Wednesday, January 30, 2008

Why I am a postmodernist

During my PhD oral exams, I was asked what the difference was between "postmodernism" and "postmodernity." I answered that the former was an aesthetic category; the latter was a historical moment.

One of my exam areas was postmodern theory (the others were Reception Studies, Critical Race Studies, and Disney Studies). All, of course, perfect preparation for a dissertation on a reception history of Song of the South, even though I wasn't really talking about the film in my answers--nor did I want to. It was important to me to prove to myself and to the committee that I had a breadth of knowledge in each area that extended beyond just the narrow focus of my dissertation topic.

Postmodernity has been very important to me for a long time. But aside from publishing a couple of articles on Ghost World and American Splendor, I've never really been formally reaffirmed that I actually knew what the hell I was writing about. Postmodernity has been something of a hobby.

So, there was a certain satisfaction in passing the postmodern theory question. And it was a doozy about the role of history and the simulacrum. I ended up talking about Baudrillard, Harvey, Massey and Deleuze. I now really feel like a postmodernist expert.

Of course, the catch with that is that nobody gives a damn about the postmodern anymore. After the exam, I met with my advisor in her office and she very politely tried to suggest what I had long ago figured out--that postmodernism has no currency in the marketplace of ideas that is academia.

Partly why postmodernism/-ity is still important to me, even for the dissertation, is because the Disney theme parks will be one of the central areas of focus--"Splash Mountain" being one of the most visible lingering reminders of Song of the South that has been officially authorized by the corporation. And scholarship on the theme park remains the only place where the lingering ideas of the postmodern still sometimes matter.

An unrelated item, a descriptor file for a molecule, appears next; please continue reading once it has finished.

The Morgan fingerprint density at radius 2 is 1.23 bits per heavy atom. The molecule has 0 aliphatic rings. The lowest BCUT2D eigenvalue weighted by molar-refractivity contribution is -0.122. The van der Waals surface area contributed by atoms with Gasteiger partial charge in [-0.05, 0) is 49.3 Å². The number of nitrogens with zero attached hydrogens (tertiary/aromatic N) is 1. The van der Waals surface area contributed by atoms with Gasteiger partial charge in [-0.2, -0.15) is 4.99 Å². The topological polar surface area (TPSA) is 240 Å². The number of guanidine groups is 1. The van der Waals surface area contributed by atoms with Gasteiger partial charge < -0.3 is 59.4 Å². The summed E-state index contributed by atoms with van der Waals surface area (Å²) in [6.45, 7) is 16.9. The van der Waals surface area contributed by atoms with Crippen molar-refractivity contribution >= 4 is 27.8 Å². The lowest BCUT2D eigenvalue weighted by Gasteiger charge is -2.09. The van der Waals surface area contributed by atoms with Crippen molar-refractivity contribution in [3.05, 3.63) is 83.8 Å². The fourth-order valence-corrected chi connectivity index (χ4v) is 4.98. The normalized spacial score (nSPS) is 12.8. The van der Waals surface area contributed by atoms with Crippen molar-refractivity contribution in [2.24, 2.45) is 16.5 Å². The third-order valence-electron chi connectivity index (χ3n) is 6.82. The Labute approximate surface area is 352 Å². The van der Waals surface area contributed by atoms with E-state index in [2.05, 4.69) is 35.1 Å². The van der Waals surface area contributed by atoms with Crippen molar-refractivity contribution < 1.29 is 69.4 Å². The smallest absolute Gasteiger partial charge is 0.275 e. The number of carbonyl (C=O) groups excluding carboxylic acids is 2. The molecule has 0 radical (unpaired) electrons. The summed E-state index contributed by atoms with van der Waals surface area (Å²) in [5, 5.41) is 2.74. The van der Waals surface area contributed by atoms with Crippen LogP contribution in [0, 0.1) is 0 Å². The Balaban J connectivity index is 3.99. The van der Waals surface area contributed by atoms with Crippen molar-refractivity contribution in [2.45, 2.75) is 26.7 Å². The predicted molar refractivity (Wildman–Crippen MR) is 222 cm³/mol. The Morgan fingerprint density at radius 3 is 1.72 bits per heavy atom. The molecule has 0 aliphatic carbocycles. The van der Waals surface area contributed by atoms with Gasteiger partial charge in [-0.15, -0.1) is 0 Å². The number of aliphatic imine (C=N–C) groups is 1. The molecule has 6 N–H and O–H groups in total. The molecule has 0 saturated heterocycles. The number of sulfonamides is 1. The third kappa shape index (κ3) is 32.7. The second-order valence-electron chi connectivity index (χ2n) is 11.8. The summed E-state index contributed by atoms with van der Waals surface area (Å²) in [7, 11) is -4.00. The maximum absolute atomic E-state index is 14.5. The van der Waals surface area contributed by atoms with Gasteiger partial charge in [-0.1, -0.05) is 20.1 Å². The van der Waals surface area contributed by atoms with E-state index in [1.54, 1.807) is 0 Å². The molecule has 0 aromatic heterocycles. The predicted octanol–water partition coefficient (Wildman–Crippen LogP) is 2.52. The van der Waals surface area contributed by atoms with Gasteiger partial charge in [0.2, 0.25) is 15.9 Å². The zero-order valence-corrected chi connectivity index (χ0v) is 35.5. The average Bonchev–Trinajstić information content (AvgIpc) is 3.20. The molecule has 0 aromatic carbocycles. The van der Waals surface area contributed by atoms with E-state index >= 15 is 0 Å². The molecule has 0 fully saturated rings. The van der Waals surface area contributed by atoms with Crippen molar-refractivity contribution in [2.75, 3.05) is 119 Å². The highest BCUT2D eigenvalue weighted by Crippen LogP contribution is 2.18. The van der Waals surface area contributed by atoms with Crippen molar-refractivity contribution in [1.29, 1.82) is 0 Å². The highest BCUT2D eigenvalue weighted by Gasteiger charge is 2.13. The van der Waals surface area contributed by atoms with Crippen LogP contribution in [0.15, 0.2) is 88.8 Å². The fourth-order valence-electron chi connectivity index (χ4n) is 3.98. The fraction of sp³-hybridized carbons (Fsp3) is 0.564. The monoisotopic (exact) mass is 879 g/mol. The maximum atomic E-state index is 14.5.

On the other hand, I have long ago accepted--even embraced--the idea that my dissertation would be a reception history, more about Song of the South than Splash Mountain. And indeed the history of Song of the South (which I have only begun to explore in the last year) is of course far more interesting, or at least more far-reaching.

I had originally thought that a reception history of the film could be posited as an intervention into postmodern thought--that the history of the film offers a challenge to ahistorical notions of the simulacrum.

But my advisor--even while understanding the logic of my tentative ideas--is adamant that ultimately the two methodologies are irreconcilable (or at the very least the two will be too much work to balance across the entire project).

Of course, I'm too stubborn to out-right give up the specter of Baudrillard, even while we both agree that a reception history works better for so many reasons.

So, I suggested to her that perhaps the postmodern be thought tentatively as one historical discourse--postmodernity--in which the film operates. Postmodernity here would then be not methodology or aesthetic category (would that be "postmodernism"?) but as a body of scholarship which could potentially act as a material site for interrogating historical discourse.